4. Yelling Does Not Work on Teens
Anyone who has a teenager knows that managing behavior with this age group is much different from managing the conduct of younger children. It often takes more verbal interaction and negotiating skills. Verbal outburst by parents is often completely ineffective with this age group. Parents would be wise to learn effective methods of behavior management that avoid shouting while their children are young. In this way, they will have a repertoire of resources to use when the child reaches their teen years. This can make the years raising teens a lot smoother, insha’Allah.
5. Yelling Does Not Follow the Prophet’s (saw) Way
One of the best reasons why we should avoid shouting at our children is because Prophet Muhammad (saw) set many examples as to how we should interact with our children and the youth around us – shouting isn’t one of them. In fact the hadith show that the Prophet Muhammad (saw) was exceedingly kind and gentle with his children and other youth around him. There is a well-known hadith in which one of his grandsons would climb on his back during salat, salat mind you, and The Prophet (saw) would patiently wait until he had climbed down. There was no mention of his shouting at his grandson for such childhood play. Anas Ibn Malik said,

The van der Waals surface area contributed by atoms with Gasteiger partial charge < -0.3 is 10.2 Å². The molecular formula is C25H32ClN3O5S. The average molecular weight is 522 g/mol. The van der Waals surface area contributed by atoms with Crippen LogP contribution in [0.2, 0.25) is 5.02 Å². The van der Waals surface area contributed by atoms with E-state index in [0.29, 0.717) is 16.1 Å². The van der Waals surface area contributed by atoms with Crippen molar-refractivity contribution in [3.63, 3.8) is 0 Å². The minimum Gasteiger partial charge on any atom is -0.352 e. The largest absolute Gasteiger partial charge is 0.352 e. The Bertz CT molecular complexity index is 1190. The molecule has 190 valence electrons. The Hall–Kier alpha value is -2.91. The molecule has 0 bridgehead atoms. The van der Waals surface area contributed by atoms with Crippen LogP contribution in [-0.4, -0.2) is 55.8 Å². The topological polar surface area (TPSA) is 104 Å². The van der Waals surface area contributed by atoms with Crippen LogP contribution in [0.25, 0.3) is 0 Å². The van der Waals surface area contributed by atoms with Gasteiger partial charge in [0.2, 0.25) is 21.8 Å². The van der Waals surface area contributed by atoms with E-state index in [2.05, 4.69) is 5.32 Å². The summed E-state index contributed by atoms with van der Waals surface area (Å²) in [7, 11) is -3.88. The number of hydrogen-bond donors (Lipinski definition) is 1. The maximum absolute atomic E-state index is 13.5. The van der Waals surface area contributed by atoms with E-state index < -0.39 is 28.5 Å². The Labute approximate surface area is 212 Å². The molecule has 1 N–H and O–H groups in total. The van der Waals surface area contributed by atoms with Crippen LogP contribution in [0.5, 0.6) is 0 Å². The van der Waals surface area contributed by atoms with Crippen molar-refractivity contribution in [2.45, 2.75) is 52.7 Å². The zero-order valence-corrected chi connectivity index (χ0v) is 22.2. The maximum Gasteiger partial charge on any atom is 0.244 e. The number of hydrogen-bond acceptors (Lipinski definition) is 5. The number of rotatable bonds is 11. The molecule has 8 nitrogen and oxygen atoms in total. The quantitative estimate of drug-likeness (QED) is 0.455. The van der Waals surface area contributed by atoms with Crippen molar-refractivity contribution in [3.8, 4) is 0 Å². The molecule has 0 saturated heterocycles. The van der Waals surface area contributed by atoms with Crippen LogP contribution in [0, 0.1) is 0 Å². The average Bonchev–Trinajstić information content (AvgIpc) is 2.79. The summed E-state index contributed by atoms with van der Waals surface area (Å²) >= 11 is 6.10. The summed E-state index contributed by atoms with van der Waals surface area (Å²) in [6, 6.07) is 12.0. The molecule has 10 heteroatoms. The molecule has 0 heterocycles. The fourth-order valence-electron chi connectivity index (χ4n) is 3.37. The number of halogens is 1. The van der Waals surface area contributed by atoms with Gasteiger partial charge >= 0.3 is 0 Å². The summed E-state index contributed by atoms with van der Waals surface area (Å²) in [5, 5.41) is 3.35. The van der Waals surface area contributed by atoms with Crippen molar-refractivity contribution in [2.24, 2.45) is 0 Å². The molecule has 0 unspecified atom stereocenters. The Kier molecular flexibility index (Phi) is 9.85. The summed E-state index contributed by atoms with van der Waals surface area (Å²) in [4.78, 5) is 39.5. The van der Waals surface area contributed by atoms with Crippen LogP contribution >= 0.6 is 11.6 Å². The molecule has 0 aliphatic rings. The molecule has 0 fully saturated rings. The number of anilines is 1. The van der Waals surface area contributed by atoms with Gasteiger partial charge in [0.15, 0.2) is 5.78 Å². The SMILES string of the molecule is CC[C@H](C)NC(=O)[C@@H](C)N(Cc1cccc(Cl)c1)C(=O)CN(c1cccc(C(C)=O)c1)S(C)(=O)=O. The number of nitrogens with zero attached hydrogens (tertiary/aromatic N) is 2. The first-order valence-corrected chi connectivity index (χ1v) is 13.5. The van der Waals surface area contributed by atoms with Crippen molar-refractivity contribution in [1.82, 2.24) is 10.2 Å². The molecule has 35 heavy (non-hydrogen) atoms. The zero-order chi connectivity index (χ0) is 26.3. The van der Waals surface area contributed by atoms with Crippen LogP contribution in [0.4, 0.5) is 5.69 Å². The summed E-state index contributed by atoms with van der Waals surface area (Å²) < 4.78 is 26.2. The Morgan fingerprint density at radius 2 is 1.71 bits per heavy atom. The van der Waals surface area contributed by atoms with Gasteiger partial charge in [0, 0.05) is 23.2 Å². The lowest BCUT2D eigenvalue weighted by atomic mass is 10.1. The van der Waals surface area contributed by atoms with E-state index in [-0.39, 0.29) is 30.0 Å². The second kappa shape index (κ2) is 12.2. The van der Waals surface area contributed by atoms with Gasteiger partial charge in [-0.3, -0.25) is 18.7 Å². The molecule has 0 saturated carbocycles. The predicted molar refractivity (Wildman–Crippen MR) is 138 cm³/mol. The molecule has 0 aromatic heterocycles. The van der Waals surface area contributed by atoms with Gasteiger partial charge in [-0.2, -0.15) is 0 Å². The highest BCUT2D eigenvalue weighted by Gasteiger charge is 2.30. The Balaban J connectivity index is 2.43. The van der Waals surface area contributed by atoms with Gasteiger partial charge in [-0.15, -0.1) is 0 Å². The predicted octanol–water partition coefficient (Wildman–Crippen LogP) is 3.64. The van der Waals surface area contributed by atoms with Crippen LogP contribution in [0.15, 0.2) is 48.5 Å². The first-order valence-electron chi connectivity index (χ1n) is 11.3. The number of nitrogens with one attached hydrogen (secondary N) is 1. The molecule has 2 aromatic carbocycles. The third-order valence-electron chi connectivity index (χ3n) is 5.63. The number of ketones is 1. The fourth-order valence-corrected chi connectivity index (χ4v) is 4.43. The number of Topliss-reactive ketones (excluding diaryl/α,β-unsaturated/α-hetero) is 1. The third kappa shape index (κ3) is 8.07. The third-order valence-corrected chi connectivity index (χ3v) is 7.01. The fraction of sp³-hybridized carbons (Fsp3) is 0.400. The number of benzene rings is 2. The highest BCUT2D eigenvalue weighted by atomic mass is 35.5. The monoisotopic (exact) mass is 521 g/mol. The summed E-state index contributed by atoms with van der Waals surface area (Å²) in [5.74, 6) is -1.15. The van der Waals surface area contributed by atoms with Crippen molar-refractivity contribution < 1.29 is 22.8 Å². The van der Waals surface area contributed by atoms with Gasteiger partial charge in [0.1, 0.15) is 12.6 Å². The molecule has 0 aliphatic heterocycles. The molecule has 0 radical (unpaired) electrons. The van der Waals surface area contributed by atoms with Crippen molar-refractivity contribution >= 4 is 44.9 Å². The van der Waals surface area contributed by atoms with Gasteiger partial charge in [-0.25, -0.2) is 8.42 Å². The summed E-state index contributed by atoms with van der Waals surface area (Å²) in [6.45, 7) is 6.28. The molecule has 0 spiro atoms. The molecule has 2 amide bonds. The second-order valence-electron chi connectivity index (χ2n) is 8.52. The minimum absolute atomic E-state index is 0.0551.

“I served the Prophet (saw) for ten years, and he never hit me, insulted me or frowned in my face.” (Muslim)
Anas Ibn Malik also relates,
“The Messenger of Allah (saw) was the best of people in character. One day he sent me on an errand. I replied: “’I will not go.” But then, my conscience told me to do as he instructed. But when I came out, I passed by a group of children playing in the street, and I joined them. Later, the Messenger came out and caught me from the back, and I looked at him and saw that he was laughing. He said: “Anas, Did you do as I asked you?” I replied, “I am going, O Messenger of Allah.” (Muslim).
As you can see, shouting at our children is not the best way to achieve their compliance. In fact, it can actually be counterproductive to a loving and caring relationship which fosters appropriate behavior from them. Why not make today a new beginning and try speaking to your child in a gentle voice the next time he/she needs to be corrected. And when you do, keep the following hadith in mind:
It is reported that The Prophet (saw) said, “O Ayisha! There is nothing that has gentleness in it except that it beautifies it, and it is not taken away from anything except that it defiles it”. (Muslim)
Latest posts by Grandma Jeddah (see all)
- 5 Ways To Entertain Your Children In Ramadan - 22 June, 2015
- A Dozen Tips For Disciplining Your Children - 30 May, 2015
- Understanding Autism In Children - 27 April, 2015
- 10 Steps To Control Your Temper When Disciplining Children - 26 March, 2015